Trichodesma R.Br.
Prodr.Fl.Nov.Holland. 496 (1810)

Name Status: Current
Browse to the list of specimens for Trichodesma R.Br.

Scientific Description
H.R. Coleman, Thursday 8 September 2016

Family Boraginaceae.

Habit and leaf form. Shrubs, or herbs; without essential oils. Autotrophic. Annual, or perennial. Leaves basal, or cauline. Plants with neither basal nor terminal concentrations of leaves; to 2 m high. Helophytic, or mesophytic, or xerophytic. Leaves small to medium-sized; alternate and opposite (opposite on main stems and alternate on flowering stems); petiolate to subsessile (when opposite), or sessile (when alternate); non-sheathing; not gland-dotted; simple; epulvinate. Leaf blades dorsiventral, or isobilateral; entire; flat; linear to ovate; ovate, or oblong, or elliptic; cross-venulate. Mature leaf blades pubescent (hairs of 2 sizes, with a broad base), or glabrous (rarely). Leaves without stipules. Leaf blade margins entire. Leaves without a persistent basal meristem. Leaf anatomy. Hairs present, or absent. Urticating hairs absent. Stem anatomy. Secondary thickening developing from a conventional cambial ring.

Reproductive type, pollination. Fertile flowers hermaphrodite. Unisexual flowers absent. Plants hermaphrodite. Floral nectaries present. Nectar secretion from a circular nectary around ovary. Entomophilous.

Inflorescence and flower features. Flowers aggregated in ‘inflorescences’, or solitary (rarely); in cymes. Inflorescences simple. The terminal inflorescence unit cymose (coiled at first). Inflorescences terminal; with one to several erect, leafy, scorpioid cymes, with flowers loosely arranged; not pseudanthial. Flowers pedicellate; bracteate, or ebracteate; bracteolate; small; regular; 5 merous; cyclic; tetracyclic. Free hypanthium absent. Hypogynous disk present, or absent. Perianth with distinct calyx and corolla; 10; 2 -whorled; isomerous. Calyx present; 5; 1 -whorled; polysepalous, or gamosepalous (basally); if gamosepalous, lobed; imbricate, or open in bud, or valvate; persistent; accrescent. Sepals ovate. Calyx lobes ovate to linear. Corolla present; 5; 1 -whorled; gamopetalous; lobed. Corolla lobes about the same length as the tube. Degree of gamopetaly 0.5–0.8. Corolla imbricate, or contorted; rotate; regular; hairy abaxially, or glabrous abaxially; glabrous adaxially; white, or blue. Corolla lobes ovate. Androecial members definite in number. Androecium 5. Androecial members unbranched; adnate (to the corolla); all equal, or markedly unequal; coherent (by long hairs in a tube enclosing the style); 1 -whorled. Androecium exclusively of fertile stamens. Stamens 5. Staminal insertion in the throat of the corolla tube. Stamens becoming exserted; isomerous with the perianth; oppositisepalous; with sessile anthers, or filantherous. Filaments when present, very short and flat. Anthers connivent; dorsifixed to basifixed; dehiscing via longitudinal slits; introrse; tetrasporangiate; appendaged. The anther appendages apical (usually twisted at apex). Gynoecium 2 carpelled. The pistil 4 celled. Carpels reduced in number relative to the perianth. Gynoecium syncarpous; eu-syncarpous; superior. Ovary plurilocular (entire or scarcely 4-lobed); 2 locular (‘really’, but rarely ostensibly so), or 4 locular (ostensibly, via false septa). Locules secondarily divided by ‘false septa’. Gynoecium median; stylate. Styles 1; simple; from a depression at the top of the ovary; apical; not becoming exserted. Stigmas 1; capitate (minute). Placentation basal. Ovules differentiated; 2 per locule (i.e. per true locule), or 1 per locule (per cell, the gynoecium separating into one-ovuled portions); horizontal to ascending; epitropous; non-arillate; anatropous, or hemianatropous.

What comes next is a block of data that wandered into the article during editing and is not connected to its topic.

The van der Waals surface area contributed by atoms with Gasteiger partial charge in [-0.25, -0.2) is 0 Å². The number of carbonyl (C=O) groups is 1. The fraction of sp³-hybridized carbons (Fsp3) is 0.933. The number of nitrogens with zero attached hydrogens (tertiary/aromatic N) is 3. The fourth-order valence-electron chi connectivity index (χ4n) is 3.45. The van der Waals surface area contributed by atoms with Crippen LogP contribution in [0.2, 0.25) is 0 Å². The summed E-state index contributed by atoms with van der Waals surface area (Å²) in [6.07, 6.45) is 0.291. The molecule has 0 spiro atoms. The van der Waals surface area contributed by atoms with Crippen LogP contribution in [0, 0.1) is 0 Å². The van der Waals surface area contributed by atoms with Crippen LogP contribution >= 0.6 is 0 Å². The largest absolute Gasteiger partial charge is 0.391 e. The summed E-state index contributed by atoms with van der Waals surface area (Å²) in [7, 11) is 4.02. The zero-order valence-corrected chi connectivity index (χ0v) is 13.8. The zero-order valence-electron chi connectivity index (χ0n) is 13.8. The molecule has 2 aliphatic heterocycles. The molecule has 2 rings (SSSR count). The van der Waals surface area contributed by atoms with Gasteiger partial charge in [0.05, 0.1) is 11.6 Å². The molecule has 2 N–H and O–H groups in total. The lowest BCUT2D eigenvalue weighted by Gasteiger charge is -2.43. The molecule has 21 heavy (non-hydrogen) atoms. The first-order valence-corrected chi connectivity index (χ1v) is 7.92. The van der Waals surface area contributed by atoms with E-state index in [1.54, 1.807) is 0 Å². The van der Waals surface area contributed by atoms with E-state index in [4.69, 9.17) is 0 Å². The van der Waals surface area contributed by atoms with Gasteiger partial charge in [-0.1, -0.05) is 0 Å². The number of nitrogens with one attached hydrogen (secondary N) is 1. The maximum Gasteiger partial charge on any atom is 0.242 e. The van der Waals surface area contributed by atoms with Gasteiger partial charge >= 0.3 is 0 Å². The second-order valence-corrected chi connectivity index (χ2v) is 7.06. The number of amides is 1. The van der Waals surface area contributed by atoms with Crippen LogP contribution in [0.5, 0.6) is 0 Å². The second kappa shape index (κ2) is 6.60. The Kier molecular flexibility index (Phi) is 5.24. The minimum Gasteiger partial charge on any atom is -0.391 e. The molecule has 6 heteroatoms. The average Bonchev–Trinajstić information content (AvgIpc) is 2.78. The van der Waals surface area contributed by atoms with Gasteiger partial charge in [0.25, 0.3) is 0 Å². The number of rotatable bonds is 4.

Fruit and seed features. Fruit aerial; fleshy, or non-fleshy; a schizocarp. Mericarps 4; comprising nutlets. Seeds endospermic, or non-endospermic. Cotyledons 2. Embryo straight, or curved.

Special features. Corolla tube straight.

Etymology. From the Greek for "hair" and "bond, cable"; the anthers have long hairs which form a spirally twisted beak.

Taxonomic Literature

  • Wheeler, J. R.; Rye, B. L.; Koch, B. L.; Wilson, A. J. G.; Western Australian Herbarium (1992). Flora of the Kimberley region. Western Australian Herbarium. Como, W.A.
  • Blackall, William E.; Grieve, Brian J. (1981). How to know Western Australian wildflowers : a key to the flora of the extratropical regions of Western Australia. Part IIIB, (Epacridaceae-Lamiaceae). University of W.A. Press. Perth.